BANGOR, Maine — A Canadian long-haul trucker was sentenced Friday to three years and seven months in federal prison for smuggling more than 2,000 methamphetamine pills and 80 oxycodone pills into the U.S.
Anthony Black, 38, of Perth, New Brunswick, was arrested last September at the Fort Fairfield port of entry.
The pills were found duct-taped and hidden inside plastic bottles under his front bumper. He apparently tried to fool drug-sniffing dogs by packing the pills in baby powder and coffee grounds, according to court documents.
In addition to prison time, U.S. District Judge John Woodcock sentenced Black to three years of supervised release. He is unlikely to serve that, the judge said, because Black is expected to be deported after completing his prison term and banned from re-entering the U.S.
Black told investigators that he became addicted to methamphetamine pills in 2007 in order to stay awake on long hauls, according to court documents. When he was laid off from his job in early 2009, he began smuggling the drug into Maine.
Woodcock said during the sentencing that Black had admitted to investigators that he made at least 10 smuggling trips through the Fort Fairfield port of entry and was paid about $10,000 per trip before he was caught.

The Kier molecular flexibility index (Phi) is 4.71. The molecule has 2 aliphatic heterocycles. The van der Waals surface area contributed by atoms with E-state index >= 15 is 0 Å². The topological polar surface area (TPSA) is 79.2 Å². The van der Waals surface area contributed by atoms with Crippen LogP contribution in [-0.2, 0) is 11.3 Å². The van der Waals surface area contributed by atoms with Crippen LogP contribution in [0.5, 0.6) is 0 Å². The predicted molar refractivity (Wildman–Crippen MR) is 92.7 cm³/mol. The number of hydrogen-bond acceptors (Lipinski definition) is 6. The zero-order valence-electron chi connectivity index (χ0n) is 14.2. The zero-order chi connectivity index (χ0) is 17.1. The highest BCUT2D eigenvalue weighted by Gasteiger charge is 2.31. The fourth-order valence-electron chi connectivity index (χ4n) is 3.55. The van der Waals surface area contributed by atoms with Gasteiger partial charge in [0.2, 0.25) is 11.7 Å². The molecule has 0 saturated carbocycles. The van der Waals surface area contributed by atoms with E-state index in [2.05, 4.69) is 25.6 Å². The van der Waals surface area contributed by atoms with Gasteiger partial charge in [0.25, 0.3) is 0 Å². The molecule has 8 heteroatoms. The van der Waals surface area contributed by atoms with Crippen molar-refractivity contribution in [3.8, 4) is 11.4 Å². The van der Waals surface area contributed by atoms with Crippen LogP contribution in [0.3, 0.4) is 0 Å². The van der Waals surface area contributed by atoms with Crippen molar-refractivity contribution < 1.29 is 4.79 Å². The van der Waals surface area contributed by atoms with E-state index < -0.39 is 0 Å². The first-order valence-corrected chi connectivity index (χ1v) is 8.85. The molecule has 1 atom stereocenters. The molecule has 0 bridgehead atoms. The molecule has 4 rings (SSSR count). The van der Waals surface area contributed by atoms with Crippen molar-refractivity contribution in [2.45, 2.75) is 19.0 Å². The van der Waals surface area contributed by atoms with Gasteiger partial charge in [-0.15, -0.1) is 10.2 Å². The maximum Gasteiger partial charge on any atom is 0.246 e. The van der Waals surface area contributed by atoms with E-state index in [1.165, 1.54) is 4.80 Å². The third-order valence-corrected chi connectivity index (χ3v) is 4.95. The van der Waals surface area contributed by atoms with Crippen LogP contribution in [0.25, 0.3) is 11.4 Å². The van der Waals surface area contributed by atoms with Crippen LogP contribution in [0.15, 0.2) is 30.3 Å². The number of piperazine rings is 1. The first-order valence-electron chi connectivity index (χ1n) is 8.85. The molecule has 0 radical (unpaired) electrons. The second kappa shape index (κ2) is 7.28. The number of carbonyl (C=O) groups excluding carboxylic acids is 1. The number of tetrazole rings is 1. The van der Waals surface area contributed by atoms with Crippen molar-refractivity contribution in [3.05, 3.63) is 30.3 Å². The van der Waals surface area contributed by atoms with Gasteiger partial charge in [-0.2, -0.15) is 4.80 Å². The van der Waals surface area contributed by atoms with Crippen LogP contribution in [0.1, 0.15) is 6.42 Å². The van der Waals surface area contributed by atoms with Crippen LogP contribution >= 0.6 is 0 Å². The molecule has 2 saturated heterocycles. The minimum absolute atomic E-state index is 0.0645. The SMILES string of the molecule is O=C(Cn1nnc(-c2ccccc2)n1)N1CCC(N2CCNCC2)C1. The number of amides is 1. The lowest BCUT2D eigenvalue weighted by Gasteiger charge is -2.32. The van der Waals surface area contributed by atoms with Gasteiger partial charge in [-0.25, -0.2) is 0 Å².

“Methamphetamine is a wicked drug,” the judge said, “and the court is concerned of its potential to impact Maine the way it has impacted people in other parts of the country. It is among the most addictive drugs there is.”
The drug has gained the kind of widespread use in rural areas of other states that oxycodone has in northern and Down East Maine, he said.
Black wept as he read a statement apologizing for his crime. His wife, parents and other family members also cried as they sat behind him. They submitted letters to the judge but were too emotional to speak Friday, defense attorney Jeffrey Silverstein of Bangor told Woodcock.
“I hope I have not harmed anyone else the way I have harmed myself,” Black said.
Under the federal sentencing guidelines, Black faced between sevens years and five months and nine years in prison. He also could have been ordered to pay a fine of between $15,000 and $4 million.
Assistant U.S. Attorney Joel Casey, who prosecuted the case, recommended that Black’s sentence be reduced significantly because the defendant had no criminal history, pleaded guilty rather than going to trial and immediately cooperated with investigators and told them all he knew.